Politics

12:25pm

Tue December 27, 2011
The Two-Way

Reports: Democratic Sen. Ben Nelson Won't Seek Re-election

Sen. Ben Nelson (D-Neb.).
Chip Somodevilla Getty Images

The race for control of the Senate just got even more interesting with word from several news outlets that Sen. Ben Nelson (D-Neb.) won't be seeking re-election in 2012.

The Omaha World-Herald says "it's good news for Republicans, but incredibly bad for Democrats who need the equivalent of a Christmas miracle to keep the seat."

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6:00am

Sun December 25, 2011
NPR Story

Gingrich Camp: More Talk Than Action?

Former GOP House Speaker Newt Gingrich's presidential campaign has suffered a setback on this Christmas weekend. Gingrich failed to get enough signatures to be on the ballot in Virginia, calling into question his organizational ability to sustain a long campaign.

6:00am

Sun December 25, 2011
Around the Nation

The 'People's Caucus' To Protest Iowa Voting

Occupy Wall Street-style protesters in Des Moines, Iowa, are making plans to camp out at the headquarters of presidential candidates and disrupt campaign events leading up to the Iowa caucuses. They say they're dissatisfied with the response of candidates from both parties to their concerns, so they're organizing their own caucus-style event two days after Christmas.

6:00am

Sat December 24, 2011
Presidential Race

Romney Reaches Out To N.H. Voters

Originally published on Sat December 24, 2011 6:25 am

Transcript

SCOTT SIMON, HOST:

This is WEEKEND EDITION from NPR News. I'm Scott Simon. Mitt Romney had one of the busiest public stretches of his presidential campaign this week. A big blue bus with his name on the side rolled along hundreds of miles of New Hampshire roads making more than a dozen stops to meet voters just three weeks before the primary. The campaign called it The Earn It Tour. NPR's Ari Shapiro was along for the ride.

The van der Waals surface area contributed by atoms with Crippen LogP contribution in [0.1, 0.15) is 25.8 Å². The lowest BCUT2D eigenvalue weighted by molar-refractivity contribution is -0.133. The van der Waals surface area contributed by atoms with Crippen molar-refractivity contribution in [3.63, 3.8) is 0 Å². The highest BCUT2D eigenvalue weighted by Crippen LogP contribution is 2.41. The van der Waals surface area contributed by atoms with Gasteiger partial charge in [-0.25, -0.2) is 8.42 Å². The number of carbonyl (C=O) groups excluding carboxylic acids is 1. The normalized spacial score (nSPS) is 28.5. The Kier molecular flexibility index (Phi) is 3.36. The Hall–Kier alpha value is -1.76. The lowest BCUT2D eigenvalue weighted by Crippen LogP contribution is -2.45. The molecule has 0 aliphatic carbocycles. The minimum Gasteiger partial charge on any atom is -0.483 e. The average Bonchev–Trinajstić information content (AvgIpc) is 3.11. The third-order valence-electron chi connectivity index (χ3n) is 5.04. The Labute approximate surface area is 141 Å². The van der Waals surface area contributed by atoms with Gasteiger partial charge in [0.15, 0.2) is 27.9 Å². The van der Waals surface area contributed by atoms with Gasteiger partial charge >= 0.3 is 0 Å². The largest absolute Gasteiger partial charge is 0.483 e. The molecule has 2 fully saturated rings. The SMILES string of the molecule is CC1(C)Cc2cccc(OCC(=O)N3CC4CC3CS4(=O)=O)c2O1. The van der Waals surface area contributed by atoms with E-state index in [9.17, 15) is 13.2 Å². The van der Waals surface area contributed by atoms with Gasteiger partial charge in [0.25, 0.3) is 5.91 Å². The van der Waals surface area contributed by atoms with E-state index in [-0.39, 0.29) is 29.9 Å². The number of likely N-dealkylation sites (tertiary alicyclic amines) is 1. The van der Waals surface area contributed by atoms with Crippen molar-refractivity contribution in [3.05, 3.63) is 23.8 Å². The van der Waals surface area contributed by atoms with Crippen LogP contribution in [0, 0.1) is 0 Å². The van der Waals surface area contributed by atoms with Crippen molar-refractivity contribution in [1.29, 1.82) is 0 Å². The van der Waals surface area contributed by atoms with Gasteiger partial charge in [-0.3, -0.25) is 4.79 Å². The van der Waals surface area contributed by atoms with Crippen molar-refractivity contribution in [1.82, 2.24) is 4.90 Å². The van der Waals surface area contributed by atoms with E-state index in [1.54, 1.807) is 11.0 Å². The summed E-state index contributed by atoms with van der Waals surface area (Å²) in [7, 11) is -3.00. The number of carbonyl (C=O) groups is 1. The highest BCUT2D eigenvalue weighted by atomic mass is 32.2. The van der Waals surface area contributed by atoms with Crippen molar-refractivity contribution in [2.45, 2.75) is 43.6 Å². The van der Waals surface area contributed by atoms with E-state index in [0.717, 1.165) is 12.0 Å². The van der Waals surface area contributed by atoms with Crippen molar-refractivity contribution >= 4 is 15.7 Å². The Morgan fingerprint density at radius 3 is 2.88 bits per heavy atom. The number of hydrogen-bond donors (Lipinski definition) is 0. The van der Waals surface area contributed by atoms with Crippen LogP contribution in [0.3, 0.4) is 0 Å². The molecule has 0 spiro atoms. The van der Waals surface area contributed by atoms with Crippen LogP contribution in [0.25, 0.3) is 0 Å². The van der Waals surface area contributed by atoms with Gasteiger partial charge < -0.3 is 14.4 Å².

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12:44am

Sat December 24, 2011
Politics

Iowa's Relevance Criticized With Locals Caucus-Ready

Originally published on Sat December 24, 2011 8:11 pm

Audience members listen to Texas Gov. Rick Perry at a campaign meet and greet in Mt. Pleasant, Iowa. In an article in The Atlantic, a University of Iowa professor resurfaced the question of Iowa's importance in the presidential race, pointing out ways Iowa does not accurately represent the U.S.
Brendan Hoffman Getty Images

Every caucus season, swarms of politicians and journalists descend on Iowa. Inevitably the question arises: Why should this state have so much influence?

This year, one particularly harsh article about Iowa is getting almost as much attention in the state as the candidates themselves. The article, written by Iowa resident Stephen Bloom, raises some old questions about the state's role in selecting the nation's president.

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